I was an average student in English throughout my general education; it was not my favorite of required curriculum. I was most interested Biology, which held true through my college career and beyond. However, when given the opportunity to take a creative writing class in high school, I excelled and a dormant seed was planted. Our final project of the course was to hand-make a book and read it to a class of kindergartners. What a terrifying prospect – reading to 6-year-olds! Despite my stage fright, I pushed through and created my first book: Slick the Cool Cat Counts to Ten. The teacher even kept my creation to use as an example for future classes.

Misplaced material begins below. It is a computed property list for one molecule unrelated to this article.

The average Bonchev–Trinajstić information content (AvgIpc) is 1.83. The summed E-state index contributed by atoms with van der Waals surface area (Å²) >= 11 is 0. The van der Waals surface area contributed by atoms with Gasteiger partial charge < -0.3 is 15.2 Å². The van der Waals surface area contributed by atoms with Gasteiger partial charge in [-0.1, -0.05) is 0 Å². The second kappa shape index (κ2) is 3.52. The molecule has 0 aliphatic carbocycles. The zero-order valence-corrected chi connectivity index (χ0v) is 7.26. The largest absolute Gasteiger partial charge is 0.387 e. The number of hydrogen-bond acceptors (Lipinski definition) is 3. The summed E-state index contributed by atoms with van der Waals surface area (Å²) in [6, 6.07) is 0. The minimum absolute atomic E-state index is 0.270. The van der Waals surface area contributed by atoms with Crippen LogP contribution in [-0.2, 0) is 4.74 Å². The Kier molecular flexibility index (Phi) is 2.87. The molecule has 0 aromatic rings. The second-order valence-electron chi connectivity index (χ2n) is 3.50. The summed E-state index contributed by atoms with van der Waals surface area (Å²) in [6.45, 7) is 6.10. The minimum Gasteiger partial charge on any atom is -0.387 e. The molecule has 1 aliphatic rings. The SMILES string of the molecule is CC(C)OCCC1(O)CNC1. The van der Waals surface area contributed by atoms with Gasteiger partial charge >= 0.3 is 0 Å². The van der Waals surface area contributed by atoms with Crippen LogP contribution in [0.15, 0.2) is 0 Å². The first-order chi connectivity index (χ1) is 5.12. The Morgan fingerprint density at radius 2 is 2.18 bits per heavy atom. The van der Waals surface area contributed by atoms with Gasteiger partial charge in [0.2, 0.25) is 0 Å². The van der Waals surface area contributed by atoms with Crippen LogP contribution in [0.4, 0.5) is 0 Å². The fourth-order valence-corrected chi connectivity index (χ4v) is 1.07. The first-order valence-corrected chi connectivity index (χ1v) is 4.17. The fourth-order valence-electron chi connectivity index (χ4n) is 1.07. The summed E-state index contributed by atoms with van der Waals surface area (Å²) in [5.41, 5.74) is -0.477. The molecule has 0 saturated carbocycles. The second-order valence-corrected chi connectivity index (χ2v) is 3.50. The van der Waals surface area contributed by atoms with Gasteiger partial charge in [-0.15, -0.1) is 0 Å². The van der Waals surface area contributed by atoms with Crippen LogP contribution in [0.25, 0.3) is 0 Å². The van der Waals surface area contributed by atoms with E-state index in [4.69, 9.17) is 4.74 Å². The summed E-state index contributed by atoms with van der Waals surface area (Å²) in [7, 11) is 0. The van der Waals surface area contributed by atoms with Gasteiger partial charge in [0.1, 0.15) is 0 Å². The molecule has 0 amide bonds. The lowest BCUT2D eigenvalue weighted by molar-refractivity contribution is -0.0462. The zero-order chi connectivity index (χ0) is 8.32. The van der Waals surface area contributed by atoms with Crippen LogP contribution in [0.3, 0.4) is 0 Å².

Fast forward twenty-some years, a good friend at the time turned me on to a distance-learning writing class through the Institute of Children’s Literature (ICL). It was time for my tucked away seed to finally sprout and The Phantom of Faerie Mountain was born.

(THE FROG BLOG also loves Nancy Drew!)

How did you become interested in Scotland and its folklore?  How did you get the idea for this story?  What kind of research did you do?

I was fortunate to spend eleven days in central Scotland during the summer of 2001. I fell instantly in love with the Highlands and, well, everything about that land so far from my home. I didn’t know it then, but a day-trip I made to climb Ben A’an (a popular miniature mountain) would shape my future goals.